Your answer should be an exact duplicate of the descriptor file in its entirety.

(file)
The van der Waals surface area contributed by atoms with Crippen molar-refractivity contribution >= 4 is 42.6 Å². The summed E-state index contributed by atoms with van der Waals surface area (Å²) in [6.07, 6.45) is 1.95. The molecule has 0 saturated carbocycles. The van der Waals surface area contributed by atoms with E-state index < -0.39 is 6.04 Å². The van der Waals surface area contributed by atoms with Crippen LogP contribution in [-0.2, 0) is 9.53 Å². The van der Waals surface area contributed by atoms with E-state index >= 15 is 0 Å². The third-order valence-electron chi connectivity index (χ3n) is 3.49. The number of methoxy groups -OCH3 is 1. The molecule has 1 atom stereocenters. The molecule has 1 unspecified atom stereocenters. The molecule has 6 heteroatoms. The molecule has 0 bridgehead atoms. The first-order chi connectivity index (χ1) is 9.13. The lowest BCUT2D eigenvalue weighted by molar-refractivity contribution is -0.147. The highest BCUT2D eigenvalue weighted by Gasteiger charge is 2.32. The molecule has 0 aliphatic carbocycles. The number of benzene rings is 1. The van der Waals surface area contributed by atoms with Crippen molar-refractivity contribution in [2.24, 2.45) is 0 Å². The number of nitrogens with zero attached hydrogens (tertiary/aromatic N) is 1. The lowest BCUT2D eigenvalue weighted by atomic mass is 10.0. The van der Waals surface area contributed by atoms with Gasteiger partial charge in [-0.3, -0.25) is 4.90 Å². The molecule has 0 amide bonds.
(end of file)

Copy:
The van der Waals surface area contributed by atoms with Crippen molar-refractivity contribution >= 4 is 42.6 Å². The summed E-state index contributed by atoms with van der Waals surface area (Å²) in [6.07, 6.45) is 1.95. The molecule has 0 saturated carbocycles. The van der Waals surface area contributed by atoms with E-state index < -0.39 is 6.04 Å². The van der Waals surface area contributed by atoms with Crippen LogP contribution in [-0.2, 0) is 9.53 Å². The van der Waals surface area contributed by atoms with E-state index >= 15 is 0 Å². The third-order valence-electron chi connectivity index (χ3n) is 3.49. The number of methoxy groups -OCH3 is 1. The molecule has 1 atom stereocenters. The molecule has 1 unspecified atom stereocenters. The molecule has 6 heteroatoms. The molecule has 0 bridgehead atoms. The first-order chi connectivity index (χ1) is 9.13. The lowest BCUT2D eigenvalue weighted by molar-refractivity contribution is -0.147. The highest BCUT2D eigenvalue weighted by Gasteiger charge is 2.32. The molecule has 0 aliphatic carbocycles. The number of benzene rings is 1. The van der Waals surface area contributed by atoms with Crippen molar-refractivity contribution in [2.24, 2.45) is 0 Å². The number of nitrogens with zero attached hydrogens (tertiary/aromatic N) is 1. The lowest BCUT2D eigenvalue weighted by atomic mass is 10.0. The van der Waals surface area contributed by atoms with Gasteiger partial charge in [-0.3, -0.25) is 4.90 Å². The molecule has 0 amide bonds.